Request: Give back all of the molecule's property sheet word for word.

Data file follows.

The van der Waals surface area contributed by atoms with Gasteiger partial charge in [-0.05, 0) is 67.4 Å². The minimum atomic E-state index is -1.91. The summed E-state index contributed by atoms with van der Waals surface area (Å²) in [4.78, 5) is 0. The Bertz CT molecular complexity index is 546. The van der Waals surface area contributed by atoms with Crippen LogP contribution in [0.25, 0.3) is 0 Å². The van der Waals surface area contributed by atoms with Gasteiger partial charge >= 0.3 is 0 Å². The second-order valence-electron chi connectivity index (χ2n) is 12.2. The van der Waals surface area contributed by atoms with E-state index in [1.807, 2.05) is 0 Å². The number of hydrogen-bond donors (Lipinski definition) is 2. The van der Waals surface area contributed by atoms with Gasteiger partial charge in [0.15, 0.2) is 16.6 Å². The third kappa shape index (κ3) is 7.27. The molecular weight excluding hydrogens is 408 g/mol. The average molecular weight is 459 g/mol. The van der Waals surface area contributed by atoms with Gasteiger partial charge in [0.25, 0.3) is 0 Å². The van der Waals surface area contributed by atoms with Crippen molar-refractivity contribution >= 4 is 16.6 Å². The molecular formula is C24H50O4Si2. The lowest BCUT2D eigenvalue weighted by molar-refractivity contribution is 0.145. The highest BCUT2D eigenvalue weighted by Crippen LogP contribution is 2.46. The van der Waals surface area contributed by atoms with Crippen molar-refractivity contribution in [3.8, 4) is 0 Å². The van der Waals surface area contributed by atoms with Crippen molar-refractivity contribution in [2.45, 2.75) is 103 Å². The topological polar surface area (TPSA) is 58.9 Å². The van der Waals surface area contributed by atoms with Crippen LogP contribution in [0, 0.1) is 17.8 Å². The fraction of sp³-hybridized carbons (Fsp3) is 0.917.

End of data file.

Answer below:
The van der Waals surface area contributed by atoms with Gasteiger partial charge in [-0.05, 0) is 67.4 Å². The minimum atomic E-state index is -1.91. The summed E-state index contributed by atoms with van der Waals surface area (Å²) in [4.78, 5) is 0. The Bertz CT molecular complexity index is 546. The van der Waals surface area contributed by atoms with Crippen LogP contribution in [0.25, 0.3) is 0 Å². The van der Waals surface area contributed by atoms with Gasteiger partial charge >= 0.3 is 0 Å². The second-order valence-electron chi connectivity index (χ2n) is 12.2. The van der Waals surface area contributed by atoms with E-state index in [1.807, 2.05) is 0 Å². The number of hydrogen-bond donors (Lipinski definition) is 2. The van der Waals surface area contributed by atoms with Gasteiger partial charge in [0.15, 0.2) is 16.6 Å². The third kappa shape index (κ3) is 7.27. The molecular weight excluding hydrogens is 408 g/mol. The average molecular weight is 459 g/mol. The van der Waals surface area contributed by atoms with Gasteiger partial charge in [0.25, 0.3) is 0 Å². The van der Waals surface area contributed by atoms with Crippen molar-refractivity contribution >= 4 is 16.6 Å². The molecular formula is C24H50O4Si2. The lowest BCUT2D eigenvalue weighted by molar-refractivity contribution is 0.145. The highest BCUT2D eigenvalue weighted by Crippen LogP contribution is 2.46. The van der Waals surface area contributed by atoms with Crippen molar-refractivity contribution in [3.8, 4) is 0 Å². The van der Waals surface area contributed by atoms with Crippen molar-refractivity contribution in [2.45, 2.75) is 103 Å². The topological polar surface area (TPSA) is 58.9 Å². The van der Waals surface area contributed by atoms with Crippen LogP contribution in [0, 0.1) is 17.8 Å². The fraction of sp³-hybridized carbons (Fsp3) is 0.917.